The way we absorb and communicate information and news online has changed drastically since social media was born. For one, traditional media is no longer a one-way avenue of communication: now, consumers can participate in the conversation and influence the news.
Social media has also allowed news to be accessed in real time, for instance just seconds after a big event happens. Social media can also be used to identify trends and make predictions based on conversations in ways that before would need to be done forking out thousands of dollars on surveys. And lastly, the shelf life of an article or story, as well as its reach, has skyrocketed with the help of social sharing techniques.
How news travels
The public can now consume news and information on multiple platforms and immediately as it happens. Our demand to know what’s happening in the news, now, makes it crucial for news outlets to post on social media – but it’s not always the official source that gets to the news first. As we’ve seen with live events (sports and entertainment), natural disasters and political announcements, social media platforms such as Twitter and Facebook allow the public to contribute to and control the news, reaching a tuned-in audience in real-time, often faster than any traditional news outlet has time to publish a story.
Since listeners can curate their own news feeds by following specific Twitter handles and Facebook/Instagram accounts, this specified access to immediate news and headlines makes it both more difficult for news outlets to reach a large audience and easier for consumers to digest the news they want. For instance, each morning as I get into the office, I skim my Twitter feed and click on which headlines grasp my attention. The headline – or the tweet—is more important than ever to get us to click through to a story. And given this immediate access to headlines and breaking news, our attention span has gotten smaller and smaller, so small, bite sized content is crucial for brands and outlets to capture their audiences. And now that Facebook and Instagram are delivering content based on algorithms that match consumers’ interests, it’s becoming a bit more difficult for brands and news outlets to guarantee that they’ll reach their audiences.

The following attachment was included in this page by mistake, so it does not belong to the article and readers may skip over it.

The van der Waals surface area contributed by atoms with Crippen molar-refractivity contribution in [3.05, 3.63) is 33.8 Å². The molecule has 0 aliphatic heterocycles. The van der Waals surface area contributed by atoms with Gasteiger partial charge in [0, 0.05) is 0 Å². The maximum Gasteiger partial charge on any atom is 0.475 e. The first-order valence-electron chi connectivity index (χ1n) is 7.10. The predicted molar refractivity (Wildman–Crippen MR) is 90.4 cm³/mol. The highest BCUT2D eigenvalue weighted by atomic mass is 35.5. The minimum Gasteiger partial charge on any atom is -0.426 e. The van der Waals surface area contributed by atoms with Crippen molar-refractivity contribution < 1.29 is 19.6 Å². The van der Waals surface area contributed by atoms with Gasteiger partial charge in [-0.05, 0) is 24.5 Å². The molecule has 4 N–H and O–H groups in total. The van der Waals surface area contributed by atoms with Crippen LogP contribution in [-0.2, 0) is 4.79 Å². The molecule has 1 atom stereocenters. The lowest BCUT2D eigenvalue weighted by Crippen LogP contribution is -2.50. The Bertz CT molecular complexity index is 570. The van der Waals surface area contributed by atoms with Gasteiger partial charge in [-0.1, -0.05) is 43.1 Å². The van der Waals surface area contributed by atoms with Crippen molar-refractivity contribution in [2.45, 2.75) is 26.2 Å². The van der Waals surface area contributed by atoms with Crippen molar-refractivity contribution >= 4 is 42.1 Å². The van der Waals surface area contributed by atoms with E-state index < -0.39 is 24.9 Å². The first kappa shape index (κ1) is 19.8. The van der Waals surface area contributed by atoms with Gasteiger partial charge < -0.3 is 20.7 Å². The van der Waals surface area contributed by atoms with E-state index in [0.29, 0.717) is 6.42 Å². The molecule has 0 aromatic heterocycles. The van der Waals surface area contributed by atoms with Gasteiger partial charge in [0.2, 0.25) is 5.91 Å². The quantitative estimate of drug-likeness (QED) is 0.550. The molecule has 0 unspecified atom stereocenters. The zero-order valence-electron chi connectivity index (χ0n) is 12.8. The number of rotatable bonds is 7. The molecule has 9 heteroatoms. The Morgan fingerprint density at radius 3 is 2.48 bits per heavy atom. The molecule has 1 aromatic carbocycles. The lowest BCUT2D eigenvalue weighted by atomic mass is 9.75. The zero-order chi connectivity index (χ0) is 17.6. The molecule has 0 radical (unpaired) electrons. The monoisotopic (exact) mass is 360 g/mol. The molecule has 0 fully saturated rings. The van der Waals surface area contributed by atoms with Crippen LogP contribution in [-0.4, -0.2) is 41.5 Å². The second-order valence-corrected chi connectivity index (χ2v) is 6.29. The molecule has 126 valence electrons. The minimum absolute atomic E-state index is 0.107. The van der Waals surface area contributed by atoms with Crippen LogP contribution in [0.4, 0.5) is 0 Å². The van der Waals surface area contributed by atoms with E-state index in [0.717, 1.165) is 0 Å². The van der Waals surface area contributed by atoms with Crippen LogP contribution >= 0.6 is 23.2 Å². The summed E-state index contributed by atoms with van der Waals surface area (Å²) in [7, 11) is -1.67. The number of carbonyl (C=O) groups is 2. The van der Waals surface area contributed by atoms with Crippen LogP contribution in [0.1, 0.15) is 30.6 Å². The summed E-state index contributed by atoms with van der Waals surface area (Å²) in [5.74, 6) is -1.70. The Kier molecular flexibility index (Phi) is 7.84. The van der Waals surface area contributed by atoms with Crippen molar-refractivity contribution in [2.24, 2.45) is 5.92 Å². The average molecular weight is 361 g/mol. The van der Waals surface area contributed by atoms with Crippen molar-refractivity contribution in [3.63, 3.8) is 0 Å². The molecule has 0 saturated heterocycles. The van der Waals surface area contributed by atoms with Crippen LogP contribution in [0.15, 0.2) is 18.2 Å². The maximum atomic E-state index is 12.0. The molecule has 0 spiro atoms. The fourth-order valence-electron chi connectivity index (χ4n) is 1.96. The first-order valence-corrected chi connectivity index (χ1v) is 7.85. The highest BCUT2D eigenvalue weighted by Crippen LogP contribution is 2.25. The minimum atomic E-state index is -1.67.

Everyone has an opinion
Perhaps the biggest effect of social media on traditional media and content is that now everyone feels like they have a voice. Whether through Facebook, Periscope, Snapchat or Medium, social media has provided a public forum for anyone who has an opinion. While this has created an overwhelmingly saturated social atmosphere, this has also led to a genuine wave of voices and influencers on social.
Social media has also proved to be a useful tool for marketers to search, track and analyze conversation and trends. PR professionals can use social media monitoring tools up front, utilizing social media data to influencer PR strategies, as well as report on competitors and public sentiment and engagement following and/or during a campaign.
Make your client’s voice heard
Last, social media is an easy tool for boosting an article’s reach. By simply tweeting or posting a link to a story, it can reach hundreds to thousands of new eyeballs depending on the number of followers, and you will likely encourage others to share the articles, reaching their followers as well. Nowadays online outlets will not only publish a story but also post it to their Twitter feed so that their social followers will click on it there (refer back to my earlier statement about finding our news on social media). Quick note: When you’re working with a journalist, find out if that’s typical practice for his or her outlet, and be sure to retweet/repost once it’s live so that your own brand’s followers will see the articles as well.
There are many ways that social media has enhanced traditional media, and in fact the two go hand-in-hand now. While you’re coming up with your traditional media strategies for your brand, consider how social media can be incorporated in order for a more creative and ultimately successful campaign, and keep a finger on the pulse of the changing media industry and how social plays into it.
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